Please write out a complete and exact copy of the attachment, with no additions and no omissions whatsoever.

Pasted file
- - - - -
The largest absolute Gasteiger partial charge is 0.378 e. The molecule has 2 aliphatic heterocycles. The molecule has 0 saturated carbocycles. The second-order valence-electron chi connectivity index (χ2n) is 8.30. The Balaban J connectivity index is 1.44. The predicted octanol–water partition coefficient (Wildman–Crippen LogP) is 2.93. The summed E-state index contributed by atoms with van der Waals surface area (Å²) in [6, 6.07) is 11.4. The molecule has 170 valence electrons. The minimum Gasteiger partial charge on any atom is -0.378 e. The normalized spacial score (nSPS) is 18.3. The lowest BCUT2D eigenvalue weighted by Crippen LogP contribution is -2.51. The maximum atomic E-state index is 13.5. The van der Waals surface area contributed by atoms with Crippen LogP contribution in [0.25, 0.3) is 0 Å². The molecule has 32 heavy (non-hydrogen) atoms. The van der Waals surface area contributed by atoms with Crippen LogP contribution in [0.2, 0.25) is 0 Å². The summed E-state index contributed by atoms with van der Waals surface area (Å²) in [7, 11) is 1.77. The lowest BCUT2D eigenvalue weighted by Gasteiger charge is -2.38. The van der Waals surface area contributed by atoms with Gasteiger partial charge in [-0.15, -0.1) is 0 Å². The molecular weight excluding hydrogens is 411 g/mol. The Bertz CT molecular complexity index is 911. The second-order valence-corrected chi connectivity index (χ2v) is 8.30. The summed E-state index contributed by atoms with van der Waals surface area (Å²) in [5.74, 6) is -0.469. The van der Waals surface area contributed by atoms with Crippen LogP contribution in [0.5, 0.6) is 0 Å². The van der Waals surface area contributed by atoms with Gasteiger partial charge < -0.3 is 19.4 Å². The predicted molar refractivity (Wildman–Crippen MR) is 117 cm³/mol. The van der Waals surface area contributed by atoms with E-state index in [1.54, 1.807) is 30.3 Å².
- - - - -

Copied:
The largest absolute Gasteiger partial charge is 0.378 e. The molecule has 2 aliphatic heterocycles. The molecule has 0 saturated carbocycles. The second-order valence-electron chi connectivity index (χ2n) is 8.30. The Balaban J connectivity index is 1.44. The predicted octanol–water partition coefficient (Wildman–Crippen LogP) is 2.93. The summed E-state index contributed by atoms with van der Waals surface area (Å²) in [6, 6.07) is 11.4. The molecule has 170 valence electrons. The minimum Gasteiger partial charge on any atom is -0.378 e. The normalized spacial score (nSPS) is 18.3. The lowest BCUT2D eigenvalue weighted by Crippen LogP contribution is -2.51. The maximum atomic E-state index is 13.5. The van der Waals surface area contributed by atoms with Crippen LogP contribution in [0.25, 0.3) is 0 Å². The molecule has 32 heavy (non-hydrogen) atoms. The van der Waals surface area contributed by atoms with Crippen LogP contribution in [0.2, 0.25) is 0 Å². The summed E-state index contributed by atoms with van der Waals surface area (Å²) in [7, 11) is 1.77. The lowest BCUT2D eigenvalue weighted by Gasteiger charge is -2.38. The van der Waals surface area contributed by atoms with Gasteiger partial charge in [-0.15, -0.1) is 0 Å². The molecular weight excluding hydrogens is 411 g/mol. The Bertz CT molecular complexity index is 911. The second-order valence-corrected chi connectivity index (χ2v) is 8.30. The summed E-state index contributed by atoms with van der Waals surface area (Å²) in [5.74, 6) is -0.469. The van der Waals surface area contributed by atoms with Crippen LogP contribution in [0.5, 0.6) is 0 Å². The van der Waals surface area contributed by atoms with Gasteiger partial charge < -0.3 is 19.4 Å². The predicted molar refractivity (Wildman–Crippen MR) is 117 cm³/mol. The van der Waals surface area contributed by atoms with E-state index in [1.54, 1.807) is 30.3 Å².